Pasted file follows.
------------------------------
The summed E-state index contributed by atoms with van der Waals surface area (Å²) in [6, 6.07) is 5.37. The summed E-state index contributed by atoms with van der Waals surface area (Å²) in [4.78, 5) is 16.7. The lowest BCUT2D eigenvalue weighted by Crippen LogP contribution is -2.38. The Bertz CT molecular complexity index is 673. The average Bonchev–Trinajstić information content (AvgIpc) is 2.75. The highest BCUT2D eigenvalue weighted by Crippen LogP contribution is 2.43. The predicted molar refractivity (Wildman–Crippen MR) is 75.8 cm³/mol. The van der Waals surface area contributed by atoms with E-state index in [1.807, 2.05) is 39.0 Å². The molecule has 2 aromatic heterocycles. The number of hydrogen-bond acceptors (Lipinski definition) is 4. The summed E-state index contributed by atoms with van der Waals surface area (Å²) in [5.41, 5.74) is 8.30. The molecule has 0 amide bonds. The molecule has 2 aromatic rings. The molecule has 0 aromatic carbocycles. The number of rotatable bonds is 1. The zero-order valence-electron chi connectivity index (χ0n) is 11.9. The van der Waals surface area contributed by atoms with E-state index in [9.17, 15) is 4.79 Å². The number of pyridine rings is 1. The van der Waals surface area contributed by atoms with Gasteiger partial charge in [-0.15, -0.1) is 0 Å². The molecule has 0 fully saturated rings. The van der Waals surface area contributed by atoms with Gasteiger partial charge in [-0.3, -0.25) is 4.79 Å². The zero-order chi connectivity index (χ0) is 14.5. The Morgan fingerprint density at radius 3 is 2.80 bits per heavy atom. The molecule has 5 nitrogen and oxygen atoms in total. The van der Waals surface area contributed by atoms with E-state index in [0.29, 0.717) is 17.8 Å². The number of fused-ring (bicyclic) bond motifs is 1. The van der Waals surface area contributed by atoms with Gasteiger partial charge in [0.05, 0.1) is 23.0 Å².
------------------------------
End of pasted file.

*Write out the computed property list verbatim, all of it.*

The summed E-state index contributed by atoms with van der Waals surface area (Å²) in [6, 6.07) is 5.37. The summed E-state index contributed by atoms with van der Waals surface area (Å²) in [4.78, 5) is 16.7. The lowest BCUT2D eigenvalue weighted by Crippen LogP contribution is -2.38. The Bertz CT molecular complexity index is 673. The average Bonchev–Trinajstić information content (AvgIpc) is 2.75. The highest BCUT2D eigenvalue weighted by Crippen LogP contribution is 2.43. The predicted molar refractivity (Wildman–Crippen MR) is 75.8 cm³/mol. The van der Waals surface area contributed by atoms with E-state index in [1.807, 2.05) is 39.0 Å². The molecule has 2 aromatic heterocycles. The number of hydrogen-bond acceptors (Lipinski definition) is 4. The summed E-state index contributed by atoms with van der Waals surface area (Å²) in [5.41, 5.74) is 8.30. The molecule has 0 amide bonds. The molecule has 2 aromatic rings. The molecule has 0 aromatic carbocycles. The number of rotatable bonds is 1. The zero-order valence-electron chi connectivity index (χ0n) is 11.9. The van der Waals surface area contributed by atoms with E-state index in [9.17, 15) is 4.79 Å². The number of pyridine rings is 1. The van der Waals surface area contributed by atoms with Gasteiger partial charge in [-0.15, -0.1) is 0 Å². The molecule has 0 fully saturated rings. The van der Waals surface area contributed by atoms with Gasteiger partial charge in [-0.3, -0.25) is 4.79 Å². The zero-order chi connectivity index (χ0) is 14.5. The Morgan fingerprint density at radius 3 is 2.80 bits per heavy atom. The molecule has 5 nitrogen and oxygen atoms in total. The van der Waals surface area contributed by atoms with E-state index in [0.29, 0.717) is 17.8 Å². The number of fused-ring (bicyclic) bond motifs is 1. The van der Waals surface area contributed by atoms with Gasteiger partial charge in [0.05, 0.1) is 23.0 Å².